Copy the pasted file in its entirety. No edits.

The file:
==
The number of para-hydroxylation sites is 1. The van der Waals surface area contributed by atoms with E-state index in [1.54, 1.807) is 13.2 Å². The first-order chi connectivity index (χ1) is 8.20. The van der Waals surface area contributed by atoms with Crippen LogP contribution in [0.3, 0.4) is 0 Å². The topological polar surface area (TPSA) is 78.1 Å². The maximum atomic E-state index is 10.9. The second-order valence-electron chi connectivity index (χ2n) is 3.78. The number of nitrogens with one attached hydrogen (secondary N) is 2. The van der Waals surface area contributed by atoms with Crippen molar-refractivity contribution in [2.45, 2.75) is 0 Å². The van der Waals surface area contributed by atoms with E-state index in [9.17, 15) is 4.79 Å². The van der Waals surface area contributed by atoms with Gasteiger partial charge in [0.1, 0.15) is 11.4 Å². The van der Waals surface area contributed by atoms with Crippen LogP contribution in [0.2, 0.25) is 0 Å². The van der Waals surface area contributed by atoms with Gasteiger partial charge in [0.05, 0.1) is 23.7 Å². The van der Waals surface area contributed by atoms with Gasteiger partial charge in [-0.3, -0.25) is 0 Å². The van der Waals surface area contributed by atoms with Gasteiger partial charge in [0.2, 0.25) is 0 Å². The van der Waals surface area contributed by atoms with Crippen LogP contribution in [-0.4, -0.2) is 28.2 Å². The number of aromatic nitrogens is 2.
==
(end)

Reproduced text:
The number of para-hydroxylation sites is 1. The van der Waals surface area contributed by atoms with E-state index in [1.54, 1.807) is 13.2 Å². The first-order chi connectivity index (χ1) is 8.20. The van der Waals surface area contributed by atoms with Crippen LogP contribution in [0.3, 0.4) is 0 Å². The topological polar surface area (TPSA) is 78.1 Å². The maximum atomic E-state index is 10.9. The second-order valence-electron chi connectivity index (χ2n) is 3.78. The number of nitrogens with one attached hydrogen (secondary N) is 2. The van der Waals surface area contributed by atoms with Crippen molar-refractivity contribution in [2.45, 2.75) is 0 Å². The van der Waals surface area contributed by atoms with E-state index in [9.17, 15) is 4.79 Å². The van der Waals surface area contributed by atoms with Gasteiger partial charge in [0.1, 0.15) is 11.4 Å². The van der Waals surface area contributed by atoms with Crippen LogP contribution in [0.2, 0.25) is 0 Å². The van der Waals surface area contributed by atoms with Gasteiger partial charge in [0.05, 0.1) is 23.7 Å². The van der Waals surface area contributed by atoms with Gasteiger partial charge in [-0.3, -0.25) is 0 Å². The van der Waals surface area contributed by atoms with Gasteiger partial charge in [0.2, 0.25) is 0 Å². The van der Waals surface area contributed by atoms with Crippen LogP contribution in [-0.4, -0.2) is 28.2 Å². The number of aromatic nitrogens is 2.